Title: Wewak Mission – Coastwatchers at War in New Guinea
Author: Veale, Lionel
Condition: Very Good
Edition: 1st Edition
Publication Date: 1996
Cover: Hard Cover with Dust Jacket – 310 pages
Comments: The history of the Australian Coast Watchers during World War 2.
The Coastwatchers, also known as the Coast Watch Organisation, Combined Field Intelligence Service or Section “C” Allied Intelligence Bureau, were Allied military intelligence operatives stationed on remote Pacific islands during World War II to observe enemy movements and rescue stranded Allied personnel. They played a significant role in the Pacific Ocean theatre and South West Pacific theatre, particularly as an early warning network during the Guadalcanal campaign.
There were about 400 coastwatchers in all – they were mostly Australian military officers, New Zealand servicemen, Pacific Islanders and escaped Allied prisoners of war.
The Australian coastwatch organisation was led by Lieutenant Commander Eric Feldt, who was based in Townsville, Australia. Their actions were particularly important in monitoring Japanese activity in the roughly one thousand islands that make up the Solomon Islands.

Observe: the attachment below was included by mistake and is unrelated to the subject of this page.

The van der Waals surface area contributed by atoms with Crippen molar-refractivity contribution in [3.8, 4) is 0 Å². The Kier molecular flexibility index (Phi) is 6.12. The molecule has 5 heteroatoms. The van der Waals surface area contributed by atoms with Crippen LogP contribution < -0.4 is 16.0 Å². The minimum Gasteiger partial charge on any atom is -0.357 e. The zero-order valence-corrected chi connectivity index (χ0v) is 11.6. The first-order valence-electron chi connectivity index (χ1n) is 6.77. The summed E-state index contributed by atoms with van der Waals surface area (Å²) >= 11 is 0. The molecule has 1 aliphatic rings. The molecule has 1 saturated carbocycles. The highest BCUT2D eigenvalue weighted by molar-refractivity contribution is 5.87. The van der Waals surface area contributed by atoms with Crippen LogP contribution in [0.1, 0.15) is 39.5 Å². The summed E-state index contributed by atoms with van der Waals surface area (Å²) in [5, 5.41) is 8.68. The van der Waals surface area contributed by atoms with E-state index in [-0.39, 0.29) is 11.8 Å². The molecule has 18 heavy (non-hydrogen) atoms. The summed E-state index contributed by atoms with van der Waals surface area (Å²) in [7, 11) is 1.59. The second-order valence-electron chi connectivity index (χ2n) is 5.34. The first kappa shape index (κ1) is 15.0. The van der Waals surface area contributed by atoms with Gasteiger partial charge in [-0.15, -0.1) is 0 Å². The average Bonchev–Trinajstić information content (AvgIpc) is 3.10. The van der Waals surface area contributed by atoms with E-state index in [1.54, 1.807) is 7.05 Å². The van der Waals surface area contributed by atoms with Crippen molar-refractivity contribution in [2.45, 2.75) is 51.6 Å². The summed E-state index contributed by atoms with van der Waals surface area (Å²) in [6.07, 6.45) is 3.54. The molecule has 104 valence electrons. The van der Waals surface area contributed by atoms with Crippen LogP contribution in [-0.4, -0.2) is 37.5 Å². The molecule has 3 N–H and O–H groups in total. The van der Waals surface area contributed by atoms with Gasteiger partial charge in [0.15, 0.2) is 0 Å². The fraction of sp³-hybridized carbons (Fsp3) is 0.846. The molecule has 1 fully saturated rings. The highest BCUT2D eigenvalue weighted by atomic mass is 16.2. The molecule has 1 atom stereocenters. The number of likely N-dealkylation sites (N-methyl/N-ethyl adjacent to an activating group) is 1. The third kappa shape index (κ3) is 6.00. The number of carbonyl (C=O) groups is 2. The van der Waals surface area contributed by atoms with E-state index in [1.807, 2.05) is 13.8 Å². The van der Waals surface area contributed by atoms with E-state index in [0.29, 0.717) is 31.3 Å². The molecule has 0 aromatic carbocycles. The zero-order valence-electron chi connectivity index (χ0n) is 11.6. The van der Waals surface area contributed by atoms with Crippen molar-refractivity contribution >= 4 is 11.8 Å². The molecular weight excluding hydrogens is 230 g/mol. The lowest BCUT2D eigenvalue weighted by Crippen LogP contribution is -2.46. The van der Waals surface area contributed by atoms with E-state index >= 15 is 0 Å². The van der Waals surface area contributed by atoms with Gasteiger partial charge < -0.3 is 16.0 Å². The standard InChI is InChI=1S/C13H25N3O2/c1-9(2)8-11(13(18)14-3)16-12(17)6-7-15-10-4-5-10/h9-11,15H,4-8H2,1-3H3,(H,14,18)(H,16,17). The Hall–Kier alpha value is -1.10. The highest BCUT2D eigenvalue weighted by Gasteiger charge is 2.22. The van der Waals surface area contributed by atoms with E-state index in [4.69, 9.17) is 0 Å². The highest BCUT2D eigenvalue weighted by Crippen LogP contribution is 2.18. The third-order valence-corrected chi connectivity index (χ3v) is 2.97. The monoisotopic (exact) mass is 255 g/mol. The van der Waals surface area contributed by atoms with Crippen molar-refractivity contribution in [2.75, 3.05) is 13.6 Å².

Many personnel who took part in coastwatcher operations behind enemy lines were commissioned as officers of the Royal Australian Navy Volunteer Reserve (RANVR) to protect them in case of capture, although this was not always recognized by the Japanese military, which executed several of them. The coastwatchers’ numbers were augmented by escaped Allied personnel and even civilians. In one strange case, three German missionaries assisted the coastwatchers after escaping Japanese captivity, though Germany was an ally of Japan during the war.
Feldt chose “Ferdinand” as the code name for his organisation, from a popular children’s book about a bull, The Story of Ferdinand. He explained this by saying:
Ferdinand … did not fight but sat under a tree and just smelled the flowers. It was meant as a reminder to coastwatchers that it was not their duty to fight and so draw attention to themselves, but to sit circumspectly and unobtrusively, gathering information. Of course, like their titular prototype, they could fight if they were stung.
In June 1942, “Ferdinand” became part of the Allied Intelligence Bureau, which was under the South West Pacific Area (command) (SWPA). However Feldt reported to both GHQ, SWPA, in Brisbane and the Fleet Radio Unit in Melbourne (FRUMEL), which was under the Pacific Ocean Areas (command).